The wine market satisfies the assumptions of an experience-goods market with prevailing information asymmetries between winemakers and consumers. Our findings extend the wine literature, which has only partially examined the relationship between wine expert ratings (e.g., Villas-Boas, Bonnet, and Hilger, Reference Villas-Boas, Bonnet and Hilger2021) and wine prices (Ferro and Amaro, Reference Ferro and Amaro2018). Furthermore, our study is one of the pioneering studies that examines the dynamic relationships between expert ratings and wine market prices. Thereby, this study not only adds to the research on the correlation of ratings with prices (e.g., Horowitz and Lockshin, Reference Horowitz and Lockshin2002) but also to the research of recent years regarding the possible impact of wine expert “guru” ratings on wine prices (e.g., Ashenfelter and Jones, Reference Ashenfelter and Jones2013; Ali, Lecocq, and Visser, Reference Ali, Lecocq and Visser2010). We also show that wine reviewers follow a unique review behavior across all wine colors, which is significantly consistent with their past wine reviews. Therefore, we shed light on understanding product signals in the wine market with a study focusing on the relationship between ratings and prices.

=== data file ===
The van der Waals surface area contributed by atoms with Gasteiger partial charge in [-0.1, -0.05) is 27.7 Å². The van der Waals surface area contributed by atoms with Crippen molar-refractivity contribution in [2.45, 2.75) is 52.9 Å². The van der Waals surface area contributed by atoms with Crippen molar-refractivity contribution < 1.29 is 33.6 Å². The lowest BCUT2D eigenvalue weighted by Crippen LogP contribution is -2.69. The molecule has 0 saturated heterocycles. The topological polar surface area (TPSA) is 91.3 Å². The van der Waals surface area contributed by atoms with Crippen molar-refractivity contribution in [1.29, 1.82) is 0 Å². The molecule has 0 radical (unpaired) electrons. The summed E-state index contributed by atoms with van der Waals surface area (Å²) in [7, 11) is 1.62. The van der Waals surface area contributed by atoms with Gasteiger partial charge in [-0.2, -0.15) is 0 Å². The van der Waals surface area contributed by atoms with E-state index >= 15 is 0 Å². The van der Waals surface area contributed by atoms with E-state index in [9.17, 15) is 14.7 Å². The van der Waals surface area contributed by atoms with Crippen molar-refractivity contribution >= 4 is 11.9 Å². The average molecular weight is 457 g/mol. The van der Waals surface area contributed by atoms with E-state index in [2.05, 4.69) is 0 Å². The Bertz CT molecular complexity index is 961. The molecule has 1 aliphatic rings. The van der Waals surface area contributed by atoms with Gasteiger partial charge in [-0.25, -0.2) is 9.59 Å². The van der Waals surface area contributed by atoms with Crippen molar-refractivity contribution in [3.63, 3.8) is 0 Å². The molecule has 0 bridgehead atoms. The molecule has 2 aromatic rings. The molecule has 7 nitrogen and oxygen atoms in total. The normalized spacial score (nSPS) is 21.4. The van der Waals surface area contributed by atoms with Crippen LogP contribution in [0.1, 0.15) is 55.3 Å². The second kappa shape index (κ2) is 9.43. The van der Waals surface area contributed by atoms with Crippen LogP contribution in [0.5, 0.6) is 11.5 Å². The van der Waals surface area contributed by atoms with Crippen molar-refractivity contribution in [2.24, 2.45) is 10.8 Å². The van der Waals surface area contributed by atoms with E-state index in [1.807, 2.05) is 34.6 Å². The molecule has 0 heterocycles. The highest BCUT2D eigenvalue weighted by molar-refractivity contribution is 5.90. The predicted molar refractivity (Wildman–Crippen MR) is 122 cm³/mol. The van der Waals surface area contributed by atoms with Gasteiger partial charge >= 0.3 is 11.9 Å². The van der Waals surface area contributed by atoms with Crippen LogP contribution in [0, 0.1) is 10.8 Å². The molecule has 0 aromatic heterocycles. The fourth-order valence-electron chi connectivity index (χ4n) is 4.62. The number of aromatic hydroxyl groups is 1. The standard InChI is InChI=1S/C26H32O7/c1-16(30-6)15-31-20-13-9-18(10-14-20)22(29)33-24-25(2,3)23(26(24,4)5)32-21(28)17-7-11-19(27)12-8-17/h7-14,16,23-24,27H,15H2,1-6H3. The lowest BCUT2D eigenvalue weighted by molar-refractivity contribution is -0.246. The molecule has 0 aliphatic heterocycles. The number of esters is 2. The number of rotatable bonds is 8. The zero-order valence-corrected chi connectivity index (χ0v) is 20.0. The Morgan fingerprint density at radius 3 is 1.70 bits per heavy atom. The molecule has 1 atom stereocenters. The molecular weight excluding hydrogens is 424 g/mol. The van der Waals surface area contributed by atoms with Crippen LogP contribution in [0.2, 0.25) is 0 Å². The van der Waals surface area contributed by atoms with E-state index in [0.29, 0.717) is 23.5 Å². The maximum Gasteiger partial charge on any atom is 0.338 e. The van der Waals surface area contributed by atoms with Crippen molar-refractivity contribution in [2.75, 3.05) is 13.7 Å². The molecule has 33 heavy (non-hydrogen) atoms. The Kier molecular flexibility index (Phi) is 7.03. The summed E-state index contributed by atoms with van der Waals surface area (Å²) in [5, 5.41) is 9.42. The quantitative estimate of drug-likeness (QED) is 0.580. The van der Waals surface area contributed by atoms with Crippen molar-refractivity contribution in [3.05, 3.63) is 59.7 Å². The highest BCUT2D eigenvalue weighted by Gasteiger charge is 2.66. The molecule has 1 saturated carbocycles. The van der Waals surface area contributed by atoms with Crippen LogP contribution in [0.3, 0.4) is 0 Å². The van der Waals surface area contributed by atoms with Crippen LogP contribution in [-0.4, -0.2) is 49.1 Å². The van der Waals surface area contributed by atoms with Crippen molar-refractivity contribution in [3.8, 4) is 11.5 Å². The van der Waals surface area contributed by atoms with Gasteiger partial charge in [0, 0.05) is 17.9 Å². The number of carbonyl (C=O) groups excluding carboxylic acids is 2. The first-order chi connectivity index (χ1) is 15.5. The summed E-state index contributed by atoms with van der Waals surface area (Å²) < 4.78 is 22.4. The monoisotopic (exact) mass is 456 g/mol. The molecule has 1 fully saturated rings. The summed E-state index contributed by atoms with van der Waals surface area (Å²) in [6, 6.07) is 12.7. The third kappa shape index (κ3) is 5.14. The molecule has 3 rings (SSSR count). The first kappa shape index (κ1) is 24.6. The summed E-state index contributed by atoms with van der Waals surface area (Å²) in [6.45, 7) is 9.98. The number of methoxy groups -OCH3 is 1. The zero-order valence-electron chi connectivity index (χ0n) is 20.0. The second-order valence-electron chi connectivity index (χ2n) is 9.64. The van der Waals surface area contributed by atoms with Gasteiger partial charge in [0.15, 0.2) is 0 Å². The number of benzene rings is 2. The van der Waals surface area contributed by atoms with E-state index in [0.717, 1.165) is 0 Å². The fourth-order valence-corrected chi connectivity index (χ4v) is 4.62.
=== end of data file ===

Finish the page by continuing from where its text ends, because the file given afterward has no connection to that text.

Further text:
Moreover, this study also has clear implications for wineries and winemakers, as expert ratings are critical sources of information for assessing and setting wine market prices (see Oczkowski and Pawsey, Reference Oczkowski and Pawsey2019). The observed reviewer behavior may have strategic implications for vintners regarding their product and pricing strategies. Winemakers are probably well advised to submit their products during regular review periods and vintages and to align their pricing strategy with review outcomes, considering that higher rating points increase market prices (e.g., Arias-Bolzmann et al., Reference Arias-Bolzmann, Sak, Musalem, Lodish, Báez and De Sousa2003).